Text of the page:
From the very beginning, the Obama campaign met the standards of modern entrepreneurship: a clear goal (get to the White House), a strong leader (Barack), a simple pitch (Change) — and it needed cash, lots of it. And, unlike the Iraq war, it had a preset deadline, the close of business Tuesday November 4th. Not an IPO’s variable price, but a binary ending: either a milestone in modern History or a hard, highly visible failure.
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Before we go any further, a few facts:

  • $401million raised by the Obama campaign – so far.  ($245m  for Hillary Clinton, and $171m for John McCain).
  • $200 million from the website alone (as of June 08)
  • $45 million were raised on the web in February alone
  • > 1 million user accounts on My.BarackObama.com
  • 75,000 local events organized through the site
  • 2 million phone calls originated from the site
  • $4 million have been invested (so far) in the site, including 1.1 million for Blue State Digital and about $3m for Google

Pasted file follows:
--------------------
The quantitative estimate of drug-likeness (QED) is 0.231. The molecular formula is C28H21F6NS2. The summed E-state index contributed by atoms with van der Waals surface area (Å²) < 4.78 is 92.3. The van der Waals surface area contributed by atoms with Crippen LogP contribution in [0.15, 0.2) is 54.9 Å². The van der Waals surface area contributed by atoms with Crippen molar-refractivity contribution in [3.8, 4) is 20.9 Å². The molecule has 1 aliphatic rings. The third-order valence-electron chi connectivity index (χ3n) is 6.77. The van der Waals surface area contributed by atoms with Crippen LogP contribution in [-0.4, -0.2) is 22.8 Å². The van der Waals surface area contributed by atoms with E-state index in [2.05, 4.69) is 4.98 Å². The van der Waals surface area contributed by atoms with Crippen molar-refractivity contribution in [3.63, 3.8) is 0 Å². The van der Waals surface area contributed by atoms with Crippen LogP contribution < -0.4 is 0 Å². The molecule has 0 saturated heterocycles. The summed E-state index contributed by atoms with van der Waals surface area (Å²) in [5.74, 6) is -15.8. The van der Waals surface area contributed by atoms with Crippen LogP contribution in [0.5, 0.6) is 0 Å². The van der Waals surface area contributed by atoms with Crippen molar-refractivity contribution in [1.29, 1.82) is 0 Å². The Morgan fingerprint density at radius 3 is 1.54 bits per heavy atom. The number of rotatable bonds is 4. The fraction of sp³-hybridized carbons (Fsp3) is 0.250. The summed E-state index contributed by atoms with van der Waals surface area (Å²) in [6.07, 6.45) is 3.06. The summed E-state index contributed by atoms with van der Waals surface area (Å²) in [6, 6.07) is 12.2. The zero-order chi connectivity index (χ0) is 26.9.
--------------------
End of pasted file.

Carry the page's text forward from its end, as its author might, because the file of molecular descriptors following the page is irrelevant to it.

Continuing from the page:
• 38 million people watched Barack’s acceptance speech at the Democratic Convention in Denver (YouTube viewership not included).  A new record.  This is more than the Beijing Olympics opening ceremony.  In 2004, Kerry got 24 million viewers and GW Bush 27.5 million
    4 million people watched Obama’s March 18th speech on race on YouTube
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Based on revenue, return on investment, popularity, penetration rate, brand recognition and any other business indicator, Barack’s Internet operation, MyBO (MyBarackObama) is a roaring success. For our humble media business, are there are lessons to be drawn from this incredible (but retroactively logical) ride? After all, we, too, live on popularity and meeting financial milestones.
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Lesson #1: extract the best of a social network application. Above all, MyBO is a barebones version of a Facebook or a MySpace, focused on two goals: money and message. A detailed look shows how every single feature is designed in accordance with those goals. On the Obama social net, you give the minimum of yourself: you don’t share you tastes in music or reading. But you’ll find all the tools needed to fulfill your dual mission.